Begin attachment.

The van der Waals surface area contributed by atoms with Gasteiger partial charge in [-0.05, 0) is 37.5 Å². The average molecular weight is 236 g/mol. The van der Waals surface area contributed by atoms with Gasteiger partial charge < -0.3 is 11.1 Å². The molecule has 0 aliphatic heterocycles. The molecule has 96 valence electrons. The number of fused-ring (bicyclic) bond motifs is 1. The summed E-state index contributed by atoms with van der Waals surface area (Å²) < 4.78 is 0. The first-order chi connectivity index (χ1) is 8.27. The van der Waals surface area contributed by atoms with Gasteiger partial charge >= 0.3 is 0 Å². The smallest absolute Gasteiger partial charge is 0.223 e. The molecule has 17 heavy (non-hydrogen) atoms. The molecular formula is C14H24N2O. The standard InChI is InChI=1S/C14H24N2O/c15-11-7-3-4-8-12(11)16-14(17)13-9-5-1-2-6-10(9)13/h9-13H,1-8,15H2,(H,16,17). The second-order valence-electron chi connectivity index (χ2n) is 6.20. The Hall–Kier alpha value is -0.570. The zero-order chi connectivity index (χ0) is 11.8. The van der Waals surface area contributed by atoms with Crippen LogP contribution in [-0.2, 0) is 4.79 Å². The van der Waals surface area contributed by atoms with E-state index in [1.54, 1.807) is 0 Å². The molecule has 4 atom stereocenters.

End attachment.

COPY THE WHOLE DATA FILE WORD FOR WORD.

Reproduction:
The van der Waals surface area contributed by atoms with Gasteiger partial charge in [-0.05, 0) is 37.5 Å². The average molecular weight is 236 g/mol. The van der Waals surface area contributed by atoms with Gasteiger partial charge < -0.3 is 11.1 Å². The molecule has 0 aliphatic heterocycles. The molecule has 96 valence electrons. The number of fused-ring (bicyclic) bond motifs is 1. The summed E-state index contributed by atoms with van der Waals surface area (Å²) < 4.78 is 0. The first-order chi connectivity index (χ1) is 8.27. The van der Waals surface area contributed by atoms with Gasteiger partial charge >= 0.3 is 0 Å². The smallest absolute Gasteiger partial charge is 0.223 e. The molecule has 17 heavy (non-hydrogen) atoms. The molecular formula is C14H24N2O. The standard InChI is InChI=1S/C14H24N2O/c15-11-7-3-4-8-12(11)16-14(17)13-9-5-1-2-6-10(9)13/h9-13H,1-8,15H2,(H,16,17). The second-order valence-electron chi connectivity index (χ2n) is 6.20. The Hall–Kier alpha value is -0.570. The zero-order chi connectivity index (χ0) is 11.8. The van der Waals surface area contributed by atoms with Crippen LogP contribution in [-0.2, 0) is 4.79 Å². The van der Waals surface area contributed by atoms with E-state index in [1.54, 1.807) is 0 Å². The molecule has 4 atom stereocenters.